A U.S. judge ruled May 31 investors who claimed Theranos defrauded them through its false promises of a revolutionary blood-testing technology cannot join together in a class-action lawsuit against the embattled company, Reuters reports.
Theranos was once valued at $9 billion and seen as a rising star in Silicon Valley. It had promised a device that offered quicker blood test results through a single drop of blood, but a 2015 Wall Street Journal report alleged its products were flawed and inaccurate. The company garnered millions of dollars in indirect investments.
The proposed class included more than 200 people who invested in Theranos between July 29, 2013, and Oct. 5, 2016 with the aim of buying shares in the health-tech company. A number of high-profile investors — such as Rupert Murdoch and the family of U.S. Secretary of Education Betsy DeVos — said they've collectively lost more than $600 million.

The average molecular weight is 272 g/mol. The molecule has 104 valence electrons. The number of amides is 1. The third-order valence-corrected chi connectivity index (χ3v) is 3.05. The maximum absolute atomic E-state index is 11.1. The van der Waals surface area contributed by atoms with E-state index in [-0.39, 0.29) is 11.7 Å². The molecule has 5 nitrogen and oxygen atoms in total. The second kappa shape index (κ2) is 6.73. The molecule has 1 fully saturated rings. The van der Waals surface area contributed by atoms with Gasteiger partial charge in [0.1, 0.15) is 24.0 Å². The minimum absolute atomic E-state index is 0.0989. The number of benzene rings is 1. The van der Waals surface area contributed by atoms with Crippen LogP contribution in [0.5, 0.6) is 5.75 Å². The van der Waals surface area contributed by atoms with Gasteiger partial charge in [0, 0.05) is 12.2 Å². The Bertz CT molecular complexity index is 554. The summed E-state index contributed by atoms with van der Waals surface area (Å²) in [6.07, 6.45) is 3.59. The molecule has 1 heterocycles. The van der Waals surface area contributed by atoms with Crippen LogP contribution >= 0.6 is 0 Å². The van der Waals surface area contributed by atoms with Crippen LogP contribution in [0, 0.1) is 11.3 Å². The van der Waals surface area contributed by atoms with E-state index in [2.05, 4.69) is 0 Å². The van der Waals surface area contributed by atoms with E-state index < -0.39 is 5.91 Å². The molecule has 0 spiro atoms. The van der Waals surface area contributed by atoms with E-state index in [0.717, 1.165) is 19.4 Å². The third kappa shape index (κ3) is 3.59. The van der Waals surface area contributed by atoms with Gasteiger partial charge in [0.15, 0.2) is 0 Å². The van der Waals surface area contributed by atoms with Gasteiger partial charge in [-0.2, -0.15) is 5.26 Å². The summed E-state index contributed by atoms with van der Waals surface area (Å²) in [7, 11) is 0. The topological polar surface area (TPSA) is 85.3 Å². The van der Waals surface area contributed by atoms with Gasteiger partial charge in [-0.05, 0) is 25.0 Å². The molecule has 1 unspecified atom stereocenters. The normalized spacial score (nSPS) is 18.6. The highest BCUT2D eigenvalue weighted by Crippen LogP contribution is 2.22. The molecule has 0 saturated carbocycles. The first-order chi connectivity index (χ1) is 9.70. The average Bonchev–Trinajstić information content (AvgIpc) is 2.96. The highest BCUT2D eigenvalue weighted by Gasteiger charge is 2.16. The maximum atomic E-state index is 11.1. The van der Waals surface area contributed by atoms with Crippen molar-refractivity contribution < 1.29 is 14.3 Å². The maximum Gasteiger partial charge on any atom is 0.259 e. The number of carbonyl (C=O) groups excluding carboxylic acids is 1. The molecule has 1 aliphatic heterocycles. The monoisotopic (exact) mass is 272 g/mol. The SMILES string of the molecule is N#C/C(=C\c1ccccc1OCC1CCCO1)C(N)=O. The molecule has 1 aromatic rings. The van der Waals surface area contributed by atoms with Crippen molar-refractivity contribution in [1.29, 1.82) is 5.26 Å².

Although indirect investors to private companies can't sue under federal securities laws, the investors hoped to sue under California state law. However, U.S. Magistrate Judge Nathanael Cousins ruled only individual lawsuits were OK, as some investors might not be able to show they relied on Theranos' alleged falsehoods.
"It is easy to imagine, for example, that someone invested simply because a friend suggested it, or because all that percolated down the grapevine was vague insight that Theranos was a fast-growing company, or had promising [but unspecified] technology," Mr. Cousins wrote in a court order.
A lawyer for the plaintiffs said he may appeal or seek reconsideration.
The U.S. Securities and Exchange Commission charged Theranos founder and CEO Elizabeth Holmes and former COO Ramesh "Sunny" Balwani March 14 with "massive fraud," and in a settlement, Ms. Holmes ceded majority control of the company, agreed to pay a $500,000 fine and forfeited her right to serve as an officer or director of any public company for 10 years. However, Mr. Balwani did not settle.
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